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Alternative Treatments for Fibromyalgia

Acupuncture, Biofeedback, and Massage

Peer Reviewed

Alternative therapies work to heal your total being, which is why some fibromyalgia patients opt for them in treating their widespread symptoms. A variety of alternative options may ease your fibromyalgia pain—from acupuncture and biofeedback to herbal supplements and meditation.

Alternative medicine is just one treatment option for fibromyalgia. If you'd like to connect to articles about all the different ways to reduce fibromyalgia pain, read our article about all fibromyalgia treatments.

If you're considering these treatments, you should consult a complementary and alternative medicine (CAM) practitioner. This title can be confusing—even though alternative medicine and complementary medicine follow the same methods, they are different in that alternative forms are used in place of conventional medicine, whereas complementary treatments are used with conventional medicine.

Below are common alternative treatments for fibromyalgia:

  • Acupuncture: There are multiple forms of acupuncture, but this ancient Chinese practice is rooted in the belief that everyone has an energy force called the Chi (sometimes spelled Qi, but both are pronounced "chee"). When the Chi is blocked or unbalanced, your body may respond with pain and illness. Traditional acupuncturists aim to free up Chi channels, known as meridians, by inserting extremely thin needles into specific points in your body's meridians.

    Based on your specific symptoms and pain, the practitioner will likely insert multiple needles that remain in for about 20-40 minutes.

    It has also been suggested that acupuncture triggers the release of endorphins into the blood stream. Simply put, endorphins are your body's natural pain relievers. As such, their release decreases your perception of pain.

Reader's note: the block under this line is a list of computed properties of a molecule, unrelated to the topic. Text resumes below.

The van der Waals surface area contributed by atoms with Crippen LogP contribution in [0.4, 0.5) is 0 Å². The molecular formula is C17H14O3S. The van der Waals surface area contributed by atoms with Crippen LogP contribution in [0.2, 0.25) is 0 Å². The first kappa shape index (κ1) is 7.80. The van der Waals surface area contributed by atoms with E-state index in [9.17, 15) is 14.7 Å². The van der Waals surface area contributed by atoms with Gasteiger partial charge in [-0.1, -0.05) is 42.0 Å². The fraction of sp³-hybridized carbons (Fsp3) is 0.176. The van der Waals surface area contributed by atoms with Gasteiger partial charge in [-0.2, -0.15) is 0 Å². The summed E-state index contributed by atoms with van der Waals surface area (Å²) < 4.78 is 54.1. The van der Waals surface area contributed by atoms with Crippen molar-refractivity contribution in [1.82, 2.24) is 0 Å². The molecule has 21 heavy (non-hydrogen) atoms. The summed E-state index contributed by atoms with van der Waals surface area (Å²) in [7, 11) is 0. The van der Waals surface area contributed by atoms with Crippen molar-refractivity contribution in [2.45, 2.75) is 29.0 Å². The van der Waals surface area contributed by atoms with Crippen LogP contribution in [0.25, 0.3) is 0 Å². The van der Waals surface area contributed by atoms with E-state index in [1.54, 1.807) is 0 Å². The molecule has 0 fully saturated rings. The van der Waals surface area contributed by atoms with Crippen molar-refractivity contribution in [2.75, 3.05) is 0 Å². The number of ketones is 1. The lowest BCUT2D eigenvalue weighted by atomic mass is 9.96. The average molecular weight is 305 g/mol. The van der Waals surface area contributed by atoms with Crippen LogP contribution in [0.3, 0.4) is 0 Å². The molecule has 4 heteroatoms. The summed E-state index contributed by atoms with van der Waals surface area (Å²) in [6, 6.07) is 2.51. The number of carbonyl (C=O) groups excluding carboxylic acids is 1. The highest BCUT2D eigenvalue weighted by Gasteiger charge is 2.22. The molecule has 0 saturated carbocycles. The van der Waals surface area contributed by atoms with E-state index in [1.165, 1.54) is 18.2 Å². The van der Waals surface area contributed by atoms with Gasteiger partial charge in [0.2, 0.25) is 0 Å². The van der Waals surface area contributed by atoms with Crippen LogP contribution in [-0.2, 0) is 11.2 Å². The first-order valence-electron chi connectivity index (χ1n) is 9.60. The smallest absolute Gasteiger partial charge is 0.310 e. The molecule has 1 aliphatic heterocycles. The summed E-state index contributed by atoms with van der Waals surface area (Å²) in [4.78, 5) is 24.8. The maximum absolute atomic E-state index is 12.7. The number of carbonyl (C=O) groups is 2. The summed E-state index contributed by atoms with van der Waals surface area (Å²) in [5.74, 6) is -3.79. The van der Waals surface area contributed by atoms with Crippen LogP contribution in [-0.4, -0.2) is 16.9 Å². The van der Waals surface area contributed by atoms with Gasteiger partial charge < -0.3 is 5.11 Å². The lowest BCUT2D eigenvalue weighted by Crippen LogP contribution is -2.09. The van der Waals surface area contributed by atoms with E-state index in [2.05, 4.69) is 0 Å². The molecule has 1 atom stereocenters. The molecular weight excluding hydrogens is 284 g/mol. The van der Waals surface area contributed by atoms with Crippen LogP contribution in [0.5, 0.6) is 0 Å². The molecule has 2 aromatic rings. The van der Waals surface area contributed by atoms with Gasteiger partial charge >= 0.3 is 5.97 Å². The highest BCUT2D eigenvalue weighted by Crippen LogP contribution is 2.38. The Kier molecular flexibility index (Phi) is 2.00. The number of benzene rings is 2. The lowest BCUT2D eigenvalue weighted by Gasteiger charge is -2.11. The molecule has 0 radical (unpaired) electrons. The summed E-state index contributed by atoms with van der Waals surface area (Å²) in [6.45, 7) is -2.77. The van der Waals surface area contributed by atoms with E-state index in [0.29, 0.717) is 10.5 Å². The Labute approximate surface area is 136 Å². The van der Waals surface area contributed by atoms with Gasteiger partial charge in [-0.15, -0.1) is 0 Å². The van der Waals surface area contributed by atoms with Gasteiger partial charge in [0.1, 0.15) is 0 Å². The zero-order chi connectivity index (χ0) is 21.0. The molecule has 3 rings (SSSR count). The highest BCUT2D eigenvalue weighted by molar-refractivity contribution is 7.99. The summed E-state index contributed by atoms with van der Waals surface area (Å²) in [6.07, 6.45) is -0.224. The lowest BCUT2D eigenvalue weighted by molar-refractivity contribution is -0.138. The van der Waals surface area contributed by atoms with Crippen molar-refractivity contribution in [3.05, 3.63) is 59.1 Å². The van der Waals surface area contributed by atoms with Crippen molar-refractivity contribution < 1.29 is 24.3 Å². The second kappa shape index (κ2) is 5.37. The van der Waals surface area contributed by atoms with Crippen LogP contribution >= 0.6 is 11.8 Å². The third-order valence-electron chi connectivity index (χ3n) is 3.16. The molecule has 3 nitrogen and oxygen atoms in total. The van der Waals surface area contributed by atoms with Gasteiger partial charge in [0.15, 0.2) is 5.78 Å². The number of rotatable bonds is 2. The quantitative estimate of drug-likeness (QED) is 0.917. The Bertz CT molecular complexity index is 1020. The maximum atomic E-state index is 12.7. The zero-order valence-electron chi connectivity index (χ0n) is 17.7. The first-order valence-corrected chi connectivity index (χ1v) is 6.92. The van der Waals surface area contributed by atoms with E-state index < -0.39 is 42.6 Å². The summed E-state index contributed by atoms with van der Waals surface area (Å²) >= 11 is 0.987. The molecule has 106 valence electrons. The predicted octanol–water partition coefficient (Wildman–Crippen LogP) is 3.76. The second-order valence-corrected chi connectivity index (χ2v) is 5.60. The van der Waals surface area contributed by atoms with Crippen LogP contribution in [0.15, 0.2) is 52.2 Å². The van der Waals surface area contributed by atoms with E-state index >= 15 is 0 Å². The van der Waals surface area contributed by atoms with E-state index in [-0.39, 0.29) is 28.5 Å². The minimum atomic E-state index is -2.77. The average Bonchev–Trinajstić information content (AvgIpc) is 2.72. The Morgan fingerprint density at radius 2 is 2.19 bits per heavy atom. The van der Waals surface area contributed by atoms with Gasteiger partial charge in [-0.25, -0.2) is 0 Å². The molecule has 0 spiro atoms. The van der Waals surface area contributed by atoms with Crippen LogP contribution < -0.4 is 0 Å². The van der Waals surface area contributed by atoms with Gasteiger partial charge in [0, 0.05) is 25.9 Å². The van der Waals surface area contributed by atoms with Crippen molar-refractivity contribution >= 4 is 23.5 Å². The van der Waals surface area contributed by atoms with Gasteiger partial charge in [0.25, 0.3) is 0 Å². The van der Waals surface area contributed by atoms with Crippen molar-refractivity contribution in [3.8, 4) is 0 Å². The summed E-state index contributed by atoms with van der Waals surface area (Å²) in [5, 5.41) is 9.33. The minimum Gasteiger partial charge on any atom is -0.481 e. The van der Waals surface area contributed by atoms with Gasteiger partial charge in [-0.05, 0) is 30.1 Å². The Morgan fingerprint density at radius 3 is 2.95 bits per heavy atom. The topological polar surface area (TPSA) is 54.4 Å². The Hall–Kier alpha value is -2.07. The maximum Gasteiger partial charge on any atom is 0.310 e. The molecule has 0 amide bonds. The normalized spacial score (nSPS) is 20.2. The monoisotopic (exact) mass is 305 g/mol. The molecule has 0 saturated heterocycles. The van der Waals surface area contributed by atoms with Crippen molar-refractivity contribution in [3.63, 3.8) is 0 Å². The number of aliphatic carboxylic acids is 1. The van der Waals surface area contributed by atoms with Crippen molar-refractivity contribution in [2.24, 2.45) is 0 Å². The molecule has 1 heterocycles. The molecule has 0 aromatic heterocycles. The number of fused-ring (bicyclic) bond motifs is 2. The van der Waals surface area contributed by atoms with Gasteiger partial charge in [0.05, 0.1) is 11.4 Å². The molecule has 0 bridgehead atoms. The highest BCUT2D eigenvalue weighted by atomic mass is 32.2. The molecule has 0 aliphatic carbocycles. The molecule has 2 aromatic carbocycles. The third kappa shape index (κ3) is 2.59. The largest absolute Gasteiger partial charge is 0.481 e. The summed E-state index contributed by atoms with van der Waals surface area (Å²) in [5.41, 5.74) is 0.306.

Similarly, electroacupuncture uses a needle hooked up to small wires that are connected to light electrical currents to stimulate your meridian points. Heat is often used as part of this therapy.
  • Biofeedback: This treatment works to reduce stress using a machine that measures the way your body responds to stress. The biofeedback machine has sensors that calculate muscle tension, body temperature, sweat production, heart rate, and other stress markers.

    While pain is a stress in itself, other stressors worsen your fibromyalgia. The goal of biofeedback is to determine how your body reacts to stress, and in turn, that knowledge will teach you how to control it.

    Some researchers believe fibromyalgia is caused by dysfunction in the autonomic nervous system, which is activated by stress. An over-active autonomic nervous system induces excessive hormones that sensitize pain receptors, causing pain and tenderness. Understanding how your body responds to stress using biofeedback may greatly reduce your symptoms.
  • Massage: A massage involves the stroking, kneading, and manipulation of your muscle tissues. When received regularly, massage may offer chronic pain relief.

    While massage is not a proven treatment for fibromyalgia, it's generally safe and free of side effects. However, massage may not be right for you if you suffer from osteoporosis, deep vein thrombosis, skin infections, open wounds, or arthritis at or near the area to be massaged.

    There are more than 100 types of massage techniques. A Swedish massage, for instance, uses long strokes to impact the superficial layers of your muscles. In contrast, a deep tissue massage uses direct pressure and slow strokes to impact your deep layers of muscle and relieve chronic muscular tension. Myofascial release is another option. This soft tissue therapy uses massage to stretch and manipulate your connective tissues, making them more flexible and increasing your range of motion.Your massage therapist will work with you to determine what specific massage will best reduce your pain.

You may also want to consider other alternative treatments, such as:

  • Herbal supplements: Sleep disorders are a typical fibromyalgia symptom, and herbal remedies (chamomile, kava kava, and valerian, to name a few) may provide a restful night's sleep. Herbal alternatives for pain include evening primrose, ginger, and white willow bark. Lemon balm may help ease chronic fatigue and stress, while eucalyptus may relax tired muscles.
  • Meditation: The goal of meditation is similar to that of biofeedback—to learn how to control your body's response to stress. Setting aside even five minutes a day to reflect and relax may prove beneficial in lifting your mood and reducing your pain.

When you start any new medical program, let your practitioner know if you have any health conditions besides your fibromyalgia pain. It's also important to note that these treatments are most effective when used as complementary treatments (that is, combined with conventional medicine).

Updated on: 02/28/13
Edward J. Kowlowitz, MD
This article was reviewed by Edward J. Kowlowitz, MD.
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